It is National Suicide Awareness Month, and we’d like to note that it has been a tough time for us all these past years, and even more so for our teenagers. Adolescence is a time of rapid growth and brain development, so it’s extra tough for them as their bodies and brains are in this season of change.
Suicide rates in the United States have been on the rise for the last decade in adults and teens alike. According to the CDC, it is the 2nd leading cause of death in adolescents (ages 15-19). This rapid increase has only been exacerbated by the stress of the COVID-19 pandemic. For adolescents aged 12-17 in 2020, emergency room visits that were mental health-related increased by 31% compared to 2019 (source).
This information is troubling for parents and educators alike. The best thing we can do for our teens is to equip ourselves with the tools to see the signs, destigmatize conversations about mental health, and model well-being.
A Myth About Suicide
It’s a common misconception that talking about suicide will encourage suicidal ideation or an attempt. Talking about mental health and/or suicide provides a space to communicate feelings. Creating a safe space to talk about feelings makes it so someone doesn’t have to be alone in what they’re feeling. In these times of increased isolation, it’s important to create these safe spaces. One watch out is that talking about suicide should be carefully managed. Using the resources below as a guideline will help keep the conversation constructive.
Signs of Suicidal Ideation
This list of warning signs comes from the Nevada Division of Public and Behavioral Health Office of Suicide Prevention. Here you can find more myths and facts as well.
The list below is not exhaustive, but can be helpful signs:
• The recent suicide, or death by other means, of a friend or relative.
• Previous suicide attempts.
• Preoccupation with themes of death or expressing suicidal thoughts.
• Depression, conduct disorder, and problems with adjustment such as substance abuse, particularly when two or more of these are present.
• Giving away prized possessions/ making a will or other final arrangements.
• Major changes in sleep patterns – too much or too little.
• Sudden and extreme changes in eating habits/ losing or gaining weight.
• Withdrawal from friends/ family or other major behavioral changes.
• Dropping out of group activities.
• Personality changes such as nervousness, outbursts of anger, impulsive or reckless behavior, or apathy about appearance or health.
• Frequent irritability or unexplained crying.
• Lingering expressions of unworthiness or failure.
• Lack of interest in the future.
• A sudden lifting of spirits, when there have been other indicators, may point to a decision to end the pain of life through suicide.
More Than “How Are You?”
For those that are struggling with their mental health, the question of “how are you” may be too overwhelming to answer honestly. It might be okay for some, but if you’re looking to check-in, here are some questions and ways to connect:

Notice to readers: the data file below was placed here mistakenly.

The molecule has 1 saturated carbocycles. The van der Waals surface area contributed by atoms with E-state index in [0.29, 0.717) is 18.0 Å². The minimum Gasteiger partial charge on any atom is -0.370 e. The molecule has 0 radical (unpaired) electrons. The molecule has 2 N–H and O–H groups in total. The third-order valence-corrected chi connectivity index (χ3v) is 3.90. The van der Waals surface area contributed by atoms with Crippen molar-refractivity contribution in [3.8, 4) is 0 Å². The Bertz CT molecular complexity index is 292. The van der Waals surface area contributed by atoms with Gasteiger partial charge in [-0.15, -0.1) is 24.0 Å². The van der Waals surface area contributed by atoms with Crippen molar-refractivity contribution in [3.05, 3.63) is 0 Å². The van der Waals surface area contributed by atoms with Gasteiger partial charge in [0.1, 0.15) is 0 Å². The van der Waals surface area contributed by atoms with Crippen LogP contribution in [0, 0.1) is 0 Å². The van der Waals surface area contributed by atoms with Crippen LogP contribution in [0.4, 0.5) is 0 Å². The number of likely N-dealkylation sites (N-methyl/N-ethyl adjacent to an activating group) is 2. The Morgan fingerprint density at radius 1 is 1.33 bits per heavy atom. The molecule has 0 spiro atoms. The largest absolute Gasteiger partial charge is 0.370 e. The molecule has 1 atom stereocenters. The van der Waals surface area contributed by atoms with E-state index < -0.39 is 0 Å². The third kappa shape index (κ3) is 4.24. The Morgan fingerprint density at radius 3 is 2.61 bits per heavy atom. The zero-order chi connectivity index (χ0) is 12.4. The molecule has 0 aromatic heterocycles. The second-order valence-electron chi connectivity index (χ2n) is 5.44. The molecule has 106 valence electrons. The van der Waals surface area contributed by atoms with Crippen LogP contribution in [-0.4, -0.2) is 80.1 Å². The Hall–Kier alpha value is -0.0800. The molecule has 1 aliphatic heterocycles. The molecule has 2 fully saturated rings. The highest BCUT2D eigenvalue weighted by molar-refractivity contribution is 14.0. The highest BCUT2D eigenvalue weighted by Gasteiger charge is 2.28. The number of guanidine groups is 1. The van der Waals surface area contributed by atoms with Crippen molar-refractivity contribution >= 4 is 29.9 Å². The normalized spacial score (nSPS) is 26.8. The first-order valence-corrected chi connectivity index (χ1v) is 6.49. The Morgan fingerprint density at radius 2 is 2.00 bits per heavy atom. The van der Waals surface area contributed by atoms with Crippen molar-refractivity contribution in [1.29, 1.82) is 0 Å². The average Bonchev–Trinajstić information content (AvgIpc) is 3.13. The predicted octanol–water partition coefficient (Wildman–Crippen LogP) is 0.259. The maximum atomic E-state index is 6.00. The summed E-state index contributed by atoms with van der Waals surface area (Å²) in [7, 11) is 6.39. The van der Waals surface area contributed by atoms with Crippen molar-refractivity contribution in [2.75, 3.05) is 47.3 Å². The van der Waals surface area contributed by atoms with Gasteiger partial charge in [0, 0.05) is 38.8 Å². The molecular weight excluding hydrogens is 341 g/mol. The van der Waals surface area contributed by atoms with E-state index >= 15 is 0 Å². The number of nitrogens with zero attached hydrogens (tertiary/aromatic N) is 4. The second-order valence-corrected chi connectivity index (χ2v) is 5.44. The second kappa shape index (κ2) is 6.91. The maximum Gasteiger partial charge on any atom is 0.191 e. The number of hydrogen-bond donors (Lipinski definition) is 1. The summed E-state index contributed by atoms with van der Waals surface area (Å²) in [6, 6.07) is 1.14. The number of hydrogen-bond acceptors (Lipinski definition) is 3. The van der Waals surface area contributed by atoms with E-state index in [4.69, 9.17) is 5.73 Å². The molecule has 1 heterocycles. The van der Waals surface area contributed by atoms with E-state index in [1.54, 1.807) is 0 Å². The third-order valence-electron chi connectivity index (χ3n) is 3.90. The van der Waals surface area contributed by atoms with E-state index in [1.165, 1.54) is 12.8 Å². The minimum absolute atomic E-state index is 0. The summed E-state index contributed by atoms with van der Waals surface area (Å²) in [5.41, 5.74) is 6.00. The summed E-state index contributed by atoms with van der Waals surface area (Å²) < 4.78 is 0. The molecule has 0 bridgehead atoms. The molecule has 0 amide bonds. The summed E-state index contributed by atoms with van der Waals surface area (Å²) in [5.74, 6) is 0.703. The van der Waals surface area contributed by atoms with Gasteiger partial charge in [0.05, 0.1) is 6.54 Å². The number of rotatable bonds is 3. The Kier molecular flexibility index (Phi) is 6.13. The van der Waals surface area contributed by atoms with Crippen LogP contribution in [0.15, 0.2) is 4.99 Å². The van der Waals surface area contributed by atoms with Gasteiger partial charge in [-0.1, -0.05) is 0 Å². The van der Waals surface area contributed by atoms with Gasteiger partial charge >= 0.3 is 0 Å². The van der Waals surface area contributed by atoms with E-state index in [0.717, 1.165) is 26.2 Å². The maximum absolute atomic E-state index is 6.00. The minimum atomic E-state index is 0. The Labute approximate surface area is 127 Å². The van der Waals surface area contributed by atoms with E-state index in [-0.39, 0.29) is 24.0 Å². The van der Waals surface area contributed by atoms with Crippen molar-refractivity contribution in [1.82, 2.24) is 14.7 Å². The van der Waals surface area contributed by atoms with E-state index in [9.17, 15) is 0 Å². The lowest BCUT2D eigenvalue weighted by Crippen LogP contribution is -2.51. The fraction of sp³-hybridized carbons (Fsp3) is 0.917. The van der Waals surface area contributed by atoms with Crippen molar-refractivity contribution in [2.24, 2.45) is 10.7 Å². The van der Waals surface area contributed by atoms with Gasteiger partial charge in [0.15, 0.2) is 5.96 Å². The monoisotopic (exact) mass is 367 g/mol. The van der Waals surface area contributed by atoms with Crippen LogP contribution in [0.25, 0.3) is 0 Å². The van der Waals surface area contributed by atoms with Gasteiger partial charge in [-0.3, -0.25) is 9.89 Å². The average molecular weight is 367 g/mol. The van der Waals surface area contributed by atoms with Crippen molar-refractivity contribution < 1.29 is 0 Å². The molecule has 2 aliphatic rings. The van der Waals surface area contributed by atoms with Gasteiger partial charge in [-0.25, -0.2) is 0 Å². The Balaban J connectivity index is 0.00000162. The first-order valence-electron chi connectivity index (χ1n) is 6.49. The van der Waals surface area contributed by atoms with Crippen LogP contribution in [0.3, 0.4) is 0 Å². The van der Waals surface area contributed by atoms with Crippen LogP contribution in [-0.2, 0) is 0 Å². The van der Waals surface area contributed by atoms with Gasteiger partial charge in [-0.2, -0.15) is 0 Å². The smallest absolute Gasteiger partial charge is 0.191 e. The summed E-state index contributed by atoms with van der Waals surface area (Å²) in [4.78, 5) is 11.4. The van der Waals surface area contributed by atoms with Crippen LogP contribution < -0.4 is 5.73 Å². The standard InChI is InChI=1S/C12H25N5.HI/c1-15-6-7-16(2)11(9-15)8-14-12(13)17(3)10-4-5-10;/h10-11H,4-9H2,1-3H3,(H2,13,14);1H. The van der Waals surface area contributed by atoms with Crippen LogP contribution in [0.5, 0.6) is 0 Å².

• What support do you need from me?
• What has been energizing you this week? What has been draining you this week?
• What has been a strength this week? What about a challenge?
• Express gratitude or give a compliment
• Ask if they want to get coffee or share a meal
• Share something positive that made you think of them
• What’s something you’re grateful for today?
If you are worried about suicidal ideation, it is better to be more direct. The resources below have helpful tools to have those conversations.
Click on any of the headers below to visit the resources described.
This page provides suicide prevention information, risk factors, and information about the National Suicide Prevention Lifeline: 1-800-273-TALK (8255). For their site specifically about Disaster Distress, click here.
This site has statistics and resources about risk and protective factors, prevention strategies, and more.
At any time, you can text HOME to 741741 to connect with a crisis counselor. They also have resources on their site for various subjects related to mental health.
Use this document to ask questions of your teen to assess their risk of suicide.
This guide helps teens and young adults who are struggling with mental health or substance abuse issues and may not know how to ask their parents or family for help.
Ask for Help
Mental health is incredibly important while also being nuanced. Remember that you are not alone in supporting your teen. If you’re concerned about their behavior, reach out to those in your community to see if they’re seeing the same thing. It is not our job to diagnose our teens; we can just assess the behavior we see and talk about it without shame. Don’t be afraid to ask for professional help. Counselors are trained for these exact times. Click here to use Psychology Today’s “Find a Therapist” tool.
Lastly, check-in with yourself. How have you been taking care of yourself and your mental health? Use the questions or tools above as a self-reflection. How we take care of ourselves is modeled for our children and students, whether we know it or not. Asking for help is a sign of strength, not weakness, and is an incredible thing to model to our teens.